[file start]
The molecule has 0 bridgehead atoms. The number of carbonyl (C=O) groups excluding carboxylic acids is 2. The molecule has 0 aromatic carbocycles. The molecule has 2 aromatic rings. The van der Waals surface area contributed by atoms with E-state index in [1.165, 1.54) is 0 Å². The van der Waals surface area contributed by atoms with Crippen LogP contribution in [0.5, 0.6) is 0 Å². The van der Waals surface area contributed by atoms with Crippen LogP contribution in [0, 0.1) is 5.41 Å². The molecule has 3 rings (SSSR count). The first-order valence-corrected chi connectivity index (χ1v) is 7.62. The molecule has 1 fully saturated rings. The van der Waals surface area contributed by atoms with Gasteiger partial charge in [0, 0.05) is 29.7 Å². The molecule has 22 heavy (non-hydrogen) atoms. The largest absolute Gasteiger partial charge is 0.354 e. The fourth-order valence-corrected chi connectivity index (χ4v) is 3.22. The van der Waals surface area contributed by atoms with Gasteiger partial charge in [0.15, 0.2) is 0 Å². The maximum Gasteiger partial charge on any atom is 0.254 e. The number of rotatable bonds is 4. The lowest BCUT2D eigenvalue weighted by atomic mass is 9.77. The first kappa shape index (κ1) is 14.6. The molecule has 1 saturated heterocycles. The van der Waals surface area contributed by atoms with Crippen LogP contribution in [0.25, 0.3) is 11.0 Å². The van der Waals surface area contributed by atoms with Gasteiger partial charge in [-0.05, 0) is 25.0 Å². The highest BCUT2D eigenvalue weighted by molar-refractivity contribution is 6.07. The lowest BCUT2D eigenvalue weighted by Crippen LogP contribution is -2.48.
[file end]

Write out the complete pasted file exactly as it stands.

The molecule has 0 bridgehead atoms. The number of carbonyl (C=O) groups excluding carboxylic acids is 2. The molecule has 0 aromatic carbocycles. The molecule has 2 aromatic rings. The van der Waals surface area contributed by atoms with E-state index in [1.165, 1.54) is 0 Å². The van der Waals surface area contributed by atoms with Crippen LogP contribution in [0.5, 0.6) is 0 Å². The van der Waals surface area contributed by atoms with Crippen LogP contribution in [0, 0.1) is 5.41 Å². The molecule has 3 rings (SSSR count). The first-order valence-corrected chi connectivity index (χ1v) is 7.62. The molecule has 1 fully saturated rings. The van der Waals surface area contributed by atoms with Gasteiger partial charge in [0, 0.05) is 29.7 Å². The molecule has 22 heavy (non-hydrogen) atoms. The largest absolute Gasteiger partial charge is 0.354 e. The fourth-order valence-corrected chi connectivity index (χ4v) is 3.22. The van der Waals surface area contributed by atoms with Gasteiger partial charge in [0.15, 0.2) is 0 Å². The maximum Gasteiger partial charge on any atom is 0.254 e. The number of rotatable bonds is 4. The lowest BCUT2D eigenvalue weighted by atomic mass is 9.77. The first kappa shape index (κ1) is 14.6. The molecule has 1 saturated heterocycles. The van der Waals surface area contributed by atoms with Crippen LogP contribution in [0.25, 0.3) is 11.0 Å². The van der Waals surface area contributed by atoms with Gasteiger partial charge in [-0.05, 0) is 25.0 Å². The highest BCUT2D eigenvalue weighted by molar-refractivity contribution is 6.07. The lowest BCUT2D eigenvalue weighted by Crippen LogP contribution is -2.48.